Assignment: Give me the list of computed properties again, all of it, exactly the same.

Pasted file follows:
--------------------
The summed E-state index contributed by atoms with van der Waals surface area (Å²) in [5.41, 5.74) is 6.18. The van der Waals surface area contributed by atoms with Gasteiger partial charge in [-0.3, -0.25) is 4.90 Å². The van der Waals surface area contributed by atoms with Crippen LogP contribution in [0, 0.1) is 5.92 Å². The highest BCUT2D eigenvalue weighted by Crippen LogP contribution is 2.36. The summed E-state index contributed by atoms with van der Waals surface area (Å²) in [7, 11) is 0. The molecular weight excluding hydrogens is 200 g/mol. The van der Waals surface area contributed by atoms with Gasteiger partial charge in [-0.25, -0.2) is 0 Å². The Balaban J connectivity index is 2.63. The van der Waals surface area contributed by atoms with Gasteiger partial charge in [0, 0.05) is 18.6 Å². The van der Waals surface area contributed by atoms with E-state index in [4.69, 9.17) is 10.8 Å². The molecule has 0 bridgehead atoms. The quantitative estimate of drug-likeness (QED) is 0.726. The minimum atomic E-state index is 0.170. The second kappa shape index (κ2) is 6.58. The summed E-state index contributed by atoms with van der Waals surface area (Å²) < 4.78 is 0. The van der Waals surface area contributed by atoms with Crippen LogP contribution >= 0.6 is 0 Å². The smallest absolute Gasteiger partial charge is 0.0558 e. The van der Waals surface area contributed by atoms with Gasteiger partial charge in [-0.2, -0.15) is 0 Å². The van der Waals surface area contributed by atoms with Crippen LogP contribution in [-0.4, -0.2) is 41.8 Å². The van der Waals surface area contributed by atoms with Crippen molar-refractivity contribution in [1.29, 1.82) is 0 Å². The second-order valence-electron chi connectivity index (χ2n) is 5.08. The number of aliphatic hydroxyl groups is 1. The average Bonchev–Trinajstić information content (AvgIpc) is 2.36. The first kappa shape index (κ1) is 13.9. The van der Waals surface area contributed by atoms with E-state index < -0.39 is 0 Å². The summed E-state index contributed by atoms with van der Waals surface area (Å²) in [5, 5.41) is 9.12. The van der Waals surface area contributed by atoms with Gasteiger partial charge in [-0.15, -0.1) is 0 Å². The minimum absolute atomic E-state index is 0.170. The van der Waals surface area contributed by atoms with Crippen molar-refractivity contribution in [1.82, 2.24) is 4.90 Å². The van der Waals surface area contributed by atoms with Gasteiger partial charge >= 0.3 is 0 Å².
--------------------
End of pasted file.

The summed E-state index contributed by atoms with van der Waals surface area (Å²) in [5.41, 5.74) is 6.18. The van der Waals surface area contributed by atoms with Gasteiger partial charge in [-0.3, -0.25) is 4.90 Å². The van der Waals surface area contributed by atoms with Crippen LogP contribution in [0, 0.1) is 5.92 Å². The highest BCUT2D eigenvalue weighted by Crippen LogP contribution is 2.36. The summed E-state index contributed by atoms with van der Waals surface area (Å²) in [7, 11) is 0. The molecular weight excluding hydrogens is 200 g/mol. The van der Waals surface area contributed by atoms with Gasteiger partial charge in [-0.25, -0.2) is 0 Å². The Balaban J connectivity index is 2.63. The van der Waals surface area contributed by atoms with Gasteiger partial charge in [0, 0.05) is 18.6 Å². The van der Waals surface area contributed by atoms with E-state index in [4.69, 9.17) is 10.8 Å². The molecule has 0 bridgehead atoms. The quantitative estimate of drug-likeness (QED) is 0.726. The minimum atomic E-state index is 0.170. The second kappa shape index (κ2) is 6.58. The summed E-state index contributed by atoms with van der Waals surface area (Å²) < 4.78 is 0. The van der Waals surface area contributed by atoms with Crippen LogP contribution >= 0.6 is 0 Å². The smallest absolute Gasteiger partial charge is 0.0558 e. The van der Waals surface area contributed by atoms with Gasteiger partial charge in [-0.2, -0.15) is 0 Å². The van der Waals surface area contributed by atoms with Crippen LogP contribution in [-0.4, -0.2) is 41.8 Å². The van der Waals surface area contributed by atoms with Crippen molar-refractivity contribution in [1.29, 1.82) is 0 Å². The second-order valence-electron chi connectivity index (χ2n) is 5.08. The number of aliphatic hydroxyl groups is 1. The average Bonchev–Trinajstić information content (AvgIpc) is 2.36. The first kappa shape index (κ1) is 13.9. The van der Waals surface area contributed by atoms with E-state index < -0.39 is 0 Å². The summed E-state index contributed by atoms with van der Waals surface area (Å²) in [5, 5.41) is 9.12. The van der Waals surface area contributed by atoms with Gasteiger partial charge in [-0.15, -0.1) is 0 Å². The minimum absolute atomic E-state index is 0.170. The van der Waals surface area contributed by atoms with Crippen molar-refractivity contribution in [1.82, 2.24) is 4.90 Å². The van der Waals surface area contributed by atoms with Gasteiger partial charge >= 0.3 is 0 Å².